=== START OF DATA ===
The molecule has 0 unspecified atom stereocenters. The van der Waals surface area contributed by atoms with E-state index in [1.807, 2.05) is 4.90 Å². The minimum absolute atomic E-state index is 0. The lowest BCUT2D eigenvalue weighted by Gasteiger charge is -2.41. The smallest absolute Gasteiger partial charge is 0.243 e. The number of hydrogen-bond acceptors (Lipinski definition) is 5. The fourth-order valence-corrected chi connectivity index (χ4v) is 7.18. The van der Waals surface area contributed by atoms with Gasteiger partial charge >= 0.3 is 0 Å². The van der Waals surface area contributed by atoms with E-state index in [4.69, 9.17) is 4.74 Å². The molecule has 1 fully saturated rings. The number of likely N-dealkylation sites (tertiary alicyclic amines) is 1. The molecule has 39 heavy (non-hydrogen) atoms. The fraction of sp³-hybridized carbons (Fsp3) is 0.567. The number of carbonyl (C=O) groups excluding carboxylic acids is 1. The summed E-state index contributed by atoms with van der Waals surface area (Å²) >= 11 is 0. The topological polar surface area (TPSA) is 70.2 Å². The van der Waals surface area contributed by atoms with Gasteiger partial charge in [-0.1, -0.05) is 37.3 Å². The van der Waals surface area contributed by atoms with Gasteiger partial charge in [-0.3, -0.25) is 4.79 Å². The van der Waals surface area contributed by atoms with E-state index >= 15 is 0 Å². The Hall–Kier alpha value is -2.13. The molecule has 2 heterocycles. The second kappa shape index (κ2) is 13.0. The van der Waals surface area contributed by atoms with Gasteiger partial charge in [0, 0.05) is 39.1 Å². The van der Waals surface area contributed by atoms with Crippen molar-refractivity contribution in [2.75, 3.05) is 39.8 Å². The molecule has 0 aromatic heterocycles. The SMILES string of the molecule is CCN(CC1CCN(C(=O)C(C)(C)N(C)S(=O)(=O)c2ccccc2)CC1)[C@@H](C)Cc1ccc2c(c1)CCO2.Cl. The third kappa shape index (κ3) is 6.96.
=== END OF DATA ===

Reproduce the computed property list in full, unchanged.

The molecule has 0 unspecified atom stereocenters. The van der Waals surface area contributed by atoms with E-state index in [1.807, 2.05) is 4.90 Å². The minimum absolute atomic E-state index is 0. The lowest BCUT2D eigenvalue weighted by Gasteiger charge is -2.41. The smallest absolute Gasteiger partial charge is 0.243 e. The number of hydrogen-bond acceptors (Lipinski definition) is 5. The fourth-order valence-corrected chi connectivity index (χ4v) is 7.18. The van der Waals surface area contributed by atoms with Gasteiger partial charge >= 0.3 is 0 Å². The van der Waals surface area contributed by atoms with E-state index in [4.69, 9.17) is 4.74 Å². The molecule has 1 fully saturated rings. The number of likely N-dealkylation sites (tertiary alicyclic amines) is 1. The molecule has 39 heavy (non-hydrogen) atoms. The fraction of sp³-hybridized carbons (Fsp3) is 0.567. The number of carbonyl (C=O) groups excluding carboxylic acids is 1. The summed E-state index contributed by atoms with van der Waals surface area (Å²) >= 11 is 0. The topological polar surface area (TPSA) is 70.2 Å². The van der Waals surface area contributed by atoms with Gasteiger partial charge in [-0.1, -0.05) is 37.3 Å². The van der Waals surface area contributed by atoms with Gasteiger partial charge in [-0.3, -0.25) is 4.79 Å². The van der Waals surface area contributed by atoms with E-state index >= 15 is 0 Å². The Hall–Kier alpha value is -2.13. The molecule has 2 heterocycles. The second kappa shape index (κ2) is 13.0. The van der Waals surface area contributed by atoms with Gasteiger partial charge in [0, 0.05) is 39.1 Å². The van der Waals surface area contributed by atoms with Crippen molar-refractivity contribution in [2.75, 3.05) is 39.8 Å². The molecule has 0 aromatic heterocycles. The SMILES string of the molecule is CCN(CC1CCN(C(=O)C(C)(C)N(C)S(=O)(=O)c2ccccc2)CC1)[C@@H](C)Cc1ccc2c(c1)CCO2.Cl. The third kappa shape index (κ3) is 6.96.